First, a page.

Failure to Prepare Digitally Can be Very Costly

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Kryot via flickr // CC

While many countries in the CEE region have had a recent experience of a successful economic transformation, few are doing great in preparation for the new wave of the industrial revolution. This wave will be defined by the use of the technological advances, including AI or IoT, flexibility and preparation of the skilled workforce.

According to the World Digital Competitiveness Ranking prepared by the renowned Swiss Institute for Management Development in cooperation with the Slovak F. A. Hayek Foundation Bratislava (www.hayek.sk) and other partner organizations from around the world, this is exactly an area where the region of Central and Eastern Europe is trailing behind the developed countries of the West.

This index compares the digital competitiveness of 63 countries of the world. It evaluates the readiness of the business environment for the coming of the digital economy.

The three key factors for the successful digital transformation are: 1) Knowledge – the ability to understand and learn new technologies; 2) Technology – competence to develop new digital innovations; 3) Future readiness- preparation for further development.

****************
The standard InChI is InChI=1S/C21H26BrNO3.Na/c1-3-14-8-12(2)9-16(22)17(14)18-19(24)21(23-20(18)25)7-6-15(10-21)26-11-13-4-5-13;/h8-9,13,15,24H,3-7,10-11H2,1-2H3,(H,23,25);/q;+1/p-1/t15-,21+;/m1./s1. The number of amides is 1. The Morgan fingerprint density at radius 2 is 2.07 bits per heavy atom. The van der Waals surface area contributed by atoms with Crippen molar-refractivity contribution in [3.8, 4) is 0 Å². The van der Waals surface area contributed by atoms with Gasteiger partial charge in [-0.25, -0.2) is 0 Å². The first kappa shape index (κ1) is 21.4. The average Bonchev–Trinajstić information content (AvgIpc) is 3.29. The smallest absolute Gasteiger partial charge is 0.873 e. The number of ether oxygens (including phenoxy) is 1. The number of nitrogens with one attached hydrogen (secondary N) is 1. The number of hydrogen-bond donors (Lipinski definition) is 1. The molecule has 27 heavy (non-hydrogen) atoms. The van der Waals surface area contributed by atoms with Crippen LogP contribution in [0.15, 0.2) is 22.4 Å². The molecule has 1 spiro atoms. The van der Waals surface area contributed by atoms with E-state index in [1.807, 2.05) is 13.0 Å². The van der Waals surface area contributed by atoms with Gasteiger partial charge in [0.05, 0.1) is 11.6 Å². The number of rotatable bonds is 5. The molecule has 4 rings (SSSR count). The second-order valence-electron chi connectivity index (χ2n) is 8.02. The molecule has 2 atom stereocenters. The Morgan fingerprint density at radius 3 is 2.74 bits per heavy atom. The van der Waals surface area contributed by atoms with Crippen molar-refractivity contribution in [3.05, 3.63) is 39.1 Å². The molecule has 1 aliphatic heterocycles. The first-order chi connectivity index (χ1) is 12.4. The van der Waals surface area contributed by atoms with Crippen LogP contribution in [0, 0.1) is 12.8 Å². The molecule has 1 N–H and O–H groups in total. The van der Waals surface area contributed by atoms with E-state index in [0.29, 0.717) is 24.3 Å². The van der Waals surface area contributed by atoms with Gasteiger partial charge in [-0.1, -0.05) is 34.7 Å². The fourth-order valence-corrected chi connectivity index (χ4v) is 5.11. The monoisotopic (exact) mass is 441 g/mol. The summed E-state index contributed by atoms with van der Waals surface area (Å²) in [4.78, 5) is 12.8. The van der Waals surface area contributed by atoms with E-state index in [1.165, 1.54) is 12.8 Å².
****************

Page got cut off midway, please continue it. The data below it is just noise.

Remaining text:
It is necessary to assess the capacity and readiness of countries to adopt and make full use of the potential of digital technologies. The key factor is the rate of adoption of these technologies, which are becoming a key driver of economic transformation and efficiency of the business sector, public administration, and society as a whole.

Today, technologies directly affect how efficient the economy and its business environment become and how they are prepared to face the challenges of the future as well as the competition from third countries. Several world economies and their governments are already fully investing in the digital economy to increase productivity, the added value of production and the country’s overall prosperity.

Who are the Current Leaders?

The leading positions in terms of the digital competitiveness have been achieved by the United States and Singapore. The 2020 results point to three clear trends across all countries that have achieved higher rankings. One of them is the effective use of digital talent, the success of the implementation of technological infrastructure and the effective use of available technologies.

In addition, the top ten economies are linked by an effective regulatory framework and high speed in adopting new technologies (or “future readiness”). The latter factor is one of the factors used in the evaluation and covers the attitudes of individuals to technology and the flexibility of entrepreneurs, as well as the integration of information technology into social processes.

In the case of the USA, education and research & development are the main drivers of digital growth, with robotics increasingly dominating the educational process. The United States has also seen an increase in electronic citizen participation in civic life this year.